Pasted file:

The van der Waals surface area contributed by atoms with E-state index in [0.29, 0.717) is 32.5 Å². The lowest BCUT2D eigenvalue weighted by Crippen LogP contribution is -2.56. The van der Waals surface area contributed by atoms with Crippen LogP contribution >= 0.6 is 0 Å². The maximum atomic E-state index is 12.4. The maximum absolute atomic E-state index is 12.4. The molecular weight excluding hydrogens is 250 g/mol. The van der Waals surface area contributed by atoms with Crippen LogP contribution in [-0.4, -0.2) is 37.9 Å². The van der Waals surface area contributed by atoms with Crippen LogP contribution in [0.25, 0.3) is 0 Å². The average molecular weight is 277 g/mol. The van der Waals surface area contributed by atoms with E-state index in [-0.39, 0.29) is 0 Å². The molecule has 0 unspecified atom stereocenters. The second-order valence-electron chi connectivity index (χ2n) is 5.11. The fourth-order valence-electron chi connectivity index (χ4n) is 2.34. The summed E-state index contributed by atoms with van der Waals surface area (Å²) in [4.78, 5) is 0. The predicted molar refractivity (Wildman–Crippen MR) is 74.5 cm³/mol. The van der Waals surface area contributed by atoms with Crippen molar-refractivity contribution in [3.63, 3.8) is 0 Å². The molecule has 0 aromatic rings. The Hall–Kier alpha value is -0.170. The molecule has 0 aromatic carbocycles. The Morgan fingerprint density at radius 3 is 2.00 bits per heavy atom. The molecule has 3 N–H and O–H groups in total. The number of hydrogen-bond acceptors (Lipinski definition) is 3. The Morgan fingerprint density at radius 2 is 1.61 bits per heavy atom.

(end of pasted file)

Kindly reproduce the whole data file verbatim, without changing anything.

The van der Waals surface area contributed by atoms with E-state index in [0.29, 0.717) is 32.5 Å². The lowest BCUT2D eigenvalue weighted by Crippen LogP contribution is -2.56. The van der Waals surface area contributed by atoms with Crippen LogP contribution >= 0.6 is 0 Å². The maximum atomic E-state index is 12.4. The maximum absolute atomic E-state index is 12.4. The molecular weight excluding hydrogens is 250 g/mol. The van der Waals surface area contributed by atoms with Crippen LogP contribution in [-0.4, -0.2) is 37.9 Å². The van der Waals surface area contributed by atoms with Crippen LogP contribution in [0.25, 0.3) is 0 Å². The average molecular weight is 277 g/mol. The van der Waals surface area contributed by atoms with E-state index in [-0.39, 0.29) is 0 Å². The molecule has 0 unspecified atom stereocenters. The second-order valence-electron chi connectivity index (χ2n) is 5.11. The fourth-order valence-electron chi connectivity index (χ4n) is 2.34. The summed E-state index contributed by atoms with van der Waals surface area (Å²) in [4.78, 5) is 0. The predicted molar refractivity (Wildman–Crippen MR) is 74.5 cm³/mol. The van der Waals surface area contributed by atoms with Crippen molar-refractivity contribution in [3.63, 3.8) is 0 Å². The molecule has 0 aromatic rings. The Hall–Kier alpha value is -0.170. The molecule has 0 aromatic carbocycles. The Morgan fingerprint density at radius 3 is 2.00 bits per heavy atom. The molecule has 3 N–H and O–H groups in total. The number of hydrogen-bond acceptors (Lipinski definition) is 3. The Morgan fingerprint density at radius 2 is 1.61 bits per heavy atom.